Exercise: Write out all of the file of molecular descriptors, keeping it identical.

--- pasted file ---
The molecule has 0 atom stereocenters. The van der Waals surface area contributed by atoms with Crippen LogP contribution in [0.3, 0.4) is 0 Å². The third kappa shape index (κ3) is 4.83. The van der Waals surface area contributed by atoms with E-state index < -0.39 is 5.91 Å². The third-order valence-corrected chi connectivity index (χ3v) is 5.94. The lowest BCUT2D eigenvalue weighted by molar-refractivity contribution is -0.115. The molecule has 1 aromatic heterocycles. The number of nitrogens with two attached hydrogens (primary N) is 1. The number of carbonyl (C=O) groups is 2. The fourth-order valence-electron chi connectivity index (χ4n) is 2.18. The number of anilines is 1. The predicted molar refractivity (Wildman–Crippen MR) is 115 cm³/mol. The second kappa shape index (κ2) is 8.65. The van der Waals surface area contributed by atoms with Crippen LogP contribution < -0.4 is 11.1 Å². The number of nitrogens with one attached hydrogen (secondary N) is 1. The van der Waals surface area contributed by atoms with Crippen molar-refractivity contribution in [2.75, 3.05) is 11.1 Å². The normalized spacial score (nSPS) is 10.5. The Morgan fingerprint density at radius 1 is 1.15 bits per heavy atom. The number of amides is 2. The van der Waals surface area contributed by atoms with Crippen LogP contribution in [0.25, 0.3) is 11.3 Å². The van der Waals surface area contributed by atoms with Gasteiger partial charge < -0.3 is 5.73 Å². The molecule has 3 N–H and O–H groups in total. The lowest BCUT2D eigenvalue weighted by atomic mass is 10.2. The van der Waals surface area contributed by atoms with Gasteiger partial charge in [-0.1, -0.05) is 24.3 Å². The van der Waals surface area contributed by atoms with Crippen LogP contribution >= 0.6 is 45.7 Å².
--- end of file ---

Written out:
The molecule has 0 atom stereocenters. The van der Waals surface area contributed by atoms with Crippen LogP contribution in [0.3, 0.4) is 0 Å². The third kappa shape index (κ3) is 4.83. The van der Waals surface area contributed by atoms with E-state index < -0.39 is 5.91 Å². The third-order valence-corrected chi connectivity index (χ3v) is 5.94. The lowest BCUT2D eigenvalue weighted by molar-refractivity contribution is -0.115. The molecule has 1 aromatic heterocycles. The number of nitrogens with two attached hydrogens (primary N) is 1. The number of carbonyl (C=O) groups is 2. The fourth-order valence-electron chi connectivity index (χ4n) is 2.18. The number of anilines is 1. The predicted molar refractivity (Wildman–Crippen MR) is 115 cm³/mol. The second kappa shape index (κ2) is 8.65. The van der Waals surface area contributed by atoms with Crippen LogP contribution < -0.4 is 11.1 Å². The number of nitrogens with one attached hydrogen (secondary N) is 1. The van der Waals surface area contributed by atoms with Crippen molar-refractivity contribution in [2.75, 3.05) is 11.1 Å². The normalized spacial score (nSPS) is 10.5. The Morgan fingerprint density at radius 1 is 1.15 bits per heavy atom. The number of amides is 2. The van der Waals surface area contributed by atoms with Crippen LogP contribution in [0.25, 0.3) is 11.3 Å². The van der Waals surface area contributed by atoms with Gasteiger partial charge < -0.3 is 5.73 Å². The molecule has 3 N–H and O–H groups in total. The lowest BCUT2D eigenvalue weighted by atomic mass is 10.2. The van der Waals surface area contributed by atoms with Gasteiger partial charge in [-0.1, -0.05) is 24.3 Å². The van der Waals surface area contributed by atoms with Crippen LogP contribution >= 0.6 is 45.7 Å².